Cabiness spends the rest of the novel dodging Carver with his sidekick Furg, being seduced by a rich girl slumming it in North Beach, and longing for his ex-girlfriend who may or may not have been turned out by a local pimp. He takes on all of this while deciding whether or not he wants to get serious about a career in music.
Shake is more consciously literary than You Can’t Win, but it documents the vibe of its era in much the same way. Instead of opium you have “stuff,” instead of bulls you have “narcos,” and in place of pimps you have “fish.” It’s “dragsville” when you have no “bread,” and everyone needs to “dig” something or other. It is a bohemian North Beach, where jazz can be heard at every street corner, where a drug dealer uses live geese as an alarm system, and where musicians pawn lawn mowers for twenty dollars.
But North Beach was more than just a physical location, as Braly makes clear. It was also an attitude. “This was the Beach. You didn’t take things big. Or, at least, tried to avoid that appearance—it wasn’t cool. And to be cool was both fundamental virtue and prime commandment.”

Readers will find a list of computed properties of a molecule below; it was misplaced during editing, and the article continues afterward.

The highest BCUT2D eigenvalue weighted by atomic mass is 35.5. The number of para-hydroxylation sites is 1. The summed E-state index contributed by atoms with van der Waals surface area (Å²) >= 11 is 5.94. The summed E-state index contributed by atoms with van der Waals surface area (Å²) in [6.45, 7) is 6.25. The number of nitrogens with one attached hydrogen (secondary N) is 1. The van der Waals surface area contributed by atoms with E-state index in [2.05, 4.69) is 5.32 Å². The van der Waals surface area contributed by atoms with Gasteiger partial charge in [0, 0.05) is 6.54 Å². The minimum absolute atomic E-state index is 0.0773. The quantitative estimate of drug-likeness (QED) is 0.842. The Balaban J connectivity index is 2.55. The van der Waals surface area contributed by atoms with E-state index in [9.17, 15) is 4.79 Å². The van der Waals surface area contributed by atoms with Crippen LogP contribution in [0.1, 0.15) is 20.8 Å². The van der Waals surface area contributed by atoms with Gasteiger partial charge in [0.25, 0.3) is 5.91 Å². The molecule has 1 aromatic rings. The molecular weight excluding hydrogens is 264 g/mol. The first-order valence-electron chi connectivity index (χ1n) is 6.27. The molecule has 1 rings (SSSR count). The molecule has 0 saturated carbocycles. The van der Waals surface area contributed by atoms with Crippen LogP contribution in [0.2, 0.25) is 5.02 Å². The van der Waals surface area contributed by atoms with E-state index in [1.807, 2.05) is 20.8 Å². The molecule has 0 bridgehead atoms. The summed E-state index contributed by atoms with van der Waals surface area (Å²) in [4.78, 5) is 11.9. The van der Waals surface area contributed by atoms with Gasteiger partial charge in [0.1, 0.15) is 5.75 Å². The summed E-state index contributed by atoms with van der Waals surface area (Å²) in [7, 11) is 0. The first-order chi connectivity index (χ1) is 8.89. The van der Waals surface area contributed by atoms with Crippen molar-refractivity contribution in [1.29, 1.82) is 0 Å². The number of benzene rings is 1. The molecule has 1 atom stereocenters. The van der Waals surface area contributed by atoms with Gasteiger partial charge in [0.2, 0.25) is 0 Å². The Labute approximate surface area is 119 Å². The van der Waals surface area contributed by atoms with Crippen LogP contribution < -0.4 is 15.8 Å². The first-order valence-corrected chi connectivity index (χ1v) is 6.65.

Cabiness tries to live up to this unemotional standard, but is called on it by Claire, the wounded rich girl using him for her boy toy. “Beneath that rhinoceros hide of yours, you’re a rosy-eyed romantic. You believe those things you play on your horn, and everything else you say and do is part of a lie, and it’s not even your own lie.” Claire’s assessment rings true for not just Cabiness, but for most tough guy protagonists in all of crime fiction.